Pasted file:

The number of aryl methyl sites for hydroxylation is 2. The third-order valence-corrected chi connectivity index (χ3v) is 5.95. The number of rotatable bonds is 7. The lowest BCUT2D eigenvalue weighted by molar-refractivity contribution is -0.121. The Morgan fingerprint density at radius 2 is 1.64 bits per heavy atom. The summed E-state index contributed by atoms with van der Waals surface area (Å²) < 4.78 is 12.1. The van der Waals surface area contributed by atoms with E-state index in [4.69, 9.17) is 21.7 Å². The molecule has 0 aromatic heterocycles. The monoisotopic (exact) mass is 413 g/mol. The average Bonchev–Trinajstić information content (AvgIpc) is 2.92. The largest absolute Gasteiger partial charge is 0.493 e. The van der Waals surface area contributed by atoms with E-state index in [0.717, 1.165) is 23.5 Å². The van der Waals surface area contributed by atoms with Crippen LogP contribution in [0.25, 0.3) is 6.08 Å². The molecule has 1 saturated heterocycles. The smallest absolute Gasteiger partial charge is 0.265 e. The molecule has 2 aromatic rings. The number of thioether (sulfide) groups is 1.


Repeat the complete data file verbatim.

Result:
The number of aryl methyl sites for hydroxylation is 2. The third-order valence-corrected chi connectivity index (χ3v) is 5.95. The number of rotatable bonds is 7. The lowest BCUT2D eigenvalue weighted by molar-refractivity contribution is -0.121. The Morgan fingerprint density at radius 2 is 1.64 bits per heavy atom. The summed E-state index contributed by atoms with van der Waals surface area (Å²) < 4.78 is 12.1. The van der Waals surface area contributed by atoms with E-state index in [4.69, 9.17) is 21.7 Å². The molecule has 0 aromatic heterocycles. The monoisotopic (exact) mass is 413 g/mol. The average Bonchev–Trinajstić information content (AvgIpc) is 2.92. The largest absolute Gasteiger partial charge is 0.493 e. The van der Waals surface area contributed by atoms with E-state index in [0.717, 1.165) is 23.5 Å². The van der Waals surface area contributed by atoms with Crippen LogP contribution in [0.25, 0.3) is 6.08 Å². The molecule has 1 saturated heterocycles. The smallest absolute Gasteiger partial charge is 0.265 e. The molecule has 2 aromatic rings. The number of thioether (sulfide) groups is 1.